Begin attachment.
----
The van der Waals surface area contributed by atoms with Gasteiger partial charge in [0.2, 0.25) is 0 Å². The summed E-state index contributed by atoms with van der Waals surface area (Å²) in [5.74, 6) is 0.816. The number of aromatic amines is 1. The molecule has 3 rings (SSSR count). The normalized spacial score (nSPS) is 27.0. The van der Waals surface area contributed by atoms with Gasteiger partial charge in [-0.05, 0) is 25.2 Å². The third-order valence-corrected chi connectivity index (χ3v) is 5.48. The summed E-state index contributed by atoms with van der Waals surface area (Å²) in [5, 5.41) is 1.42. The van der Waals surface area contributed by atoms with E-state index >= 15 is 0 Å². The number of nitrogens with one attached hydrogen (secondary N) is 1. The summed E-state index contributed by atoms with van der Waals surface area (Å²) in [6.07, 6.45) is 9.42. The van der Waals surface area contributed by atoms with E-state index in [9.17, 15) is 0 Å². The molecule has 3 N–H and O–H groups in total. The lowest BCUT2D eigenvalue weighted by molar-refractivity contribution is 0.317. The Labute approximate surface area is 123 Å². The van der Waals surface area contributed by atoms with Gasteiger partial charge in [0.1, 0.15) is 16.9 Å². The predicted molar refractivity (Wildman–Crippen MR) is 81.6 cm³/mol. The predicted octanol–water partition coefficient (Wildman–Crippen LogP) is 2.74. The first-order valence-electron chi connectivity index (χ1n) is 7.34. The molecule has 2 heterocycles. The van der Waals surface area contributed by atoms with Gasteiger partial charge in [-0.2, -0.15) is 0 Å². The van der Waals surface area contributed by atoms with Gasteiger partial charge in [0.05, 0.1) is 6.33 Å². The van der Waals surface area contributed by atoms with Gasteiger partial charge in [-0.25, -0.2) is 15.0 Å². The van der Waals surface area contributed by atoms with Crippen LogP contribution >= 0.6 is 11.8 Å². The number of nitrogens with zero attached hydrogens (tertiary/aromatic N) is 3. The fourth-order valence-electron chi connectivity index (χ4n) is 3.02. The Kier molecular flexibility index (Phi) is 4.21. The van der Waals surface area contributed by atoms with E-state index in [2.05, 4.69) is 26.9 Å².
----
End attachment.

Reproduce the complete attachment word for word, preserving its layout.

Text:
The van der Waals surface area contributed by atoms with Gasteiger partial charge in [0.2, 0.25) is 0 Å². The summed E-state index contributed by atoms with van der Waals surface area (Å²) in [5.74, 6) is 0.816. The number of aromatic amines is 1. The molecule has 3 rings (SSSR count). The normalized spacial score (nSPS) is 27.0. The van der Waals surface area contributed by atoms with Gasteiger partial charge in [-0.05, 0) is 25.2 Å². The third-order valence-corrected chi connectivity index (χ3v) is 5.48. The summed E-state index contributed by atoms with van der Waals surface area (Å²) in [5, 5.41) is 1.42. The van der Waals surface area contributed by atoms with E-state index >= 15 is 0 Å². The number of nitrogens with one attached hydrogen (secondary N) is 1. The summed E-state index contributed by atoms with van der Waals surface area (Å²) in [6.07, 6.45) is 9.42. The van der Waals surface area contributed by atoms with E-state index in [9.17, 15) is 0 Å². The molecule has 3 N–H and O–H groups in total. The lowest BCUT2D eigenvalue weighted by molar-refractivity contribution is 0.317. The Labute approximate surface area is 123 Å². The van der Waals surface area contributed by atoms with Gasteiger partial charge in [0.1, 0.15) is 16.9 Å². The predicted molar refractivity (Wildman–Crippen MR) is 81.6 cm³/mol. The predicted octanol–water partition coefficient (Wildman–Crippen LogP) is 2.74. The first-order valence-electron chi connectivity index (χ1n) is 7.34. The molecule has 2 heterocycles. The van der Waals surface area contributed by atoms with Gasteiger partial charge in [-0.2, -0.15) is 0 Å². The van der Waals surface area contributed by atoms with Gasteiger partial charge in [0.05, 0.1) is 6.33 Å². The van der Waals surface area contributed by atoms with Gasteiger partial charge in [-0.25, -0.2) is 15.0 Å². The van der Waals surface area contributed by atoms with Crippen LogP contribution >= 0.6 is 11.8 Å². The number of nitrogens with zero attached hydrogens (tertiary/aromatic N) is 3. The fourth-order valence-electron chi connectivity index (χ4n) is 3.02. The Kier molecular flexibility index (Phi) is 4.21. The van der Waals surface area contributed by atoms with E-state index in [2.05, 4.69) is 26.9 Å².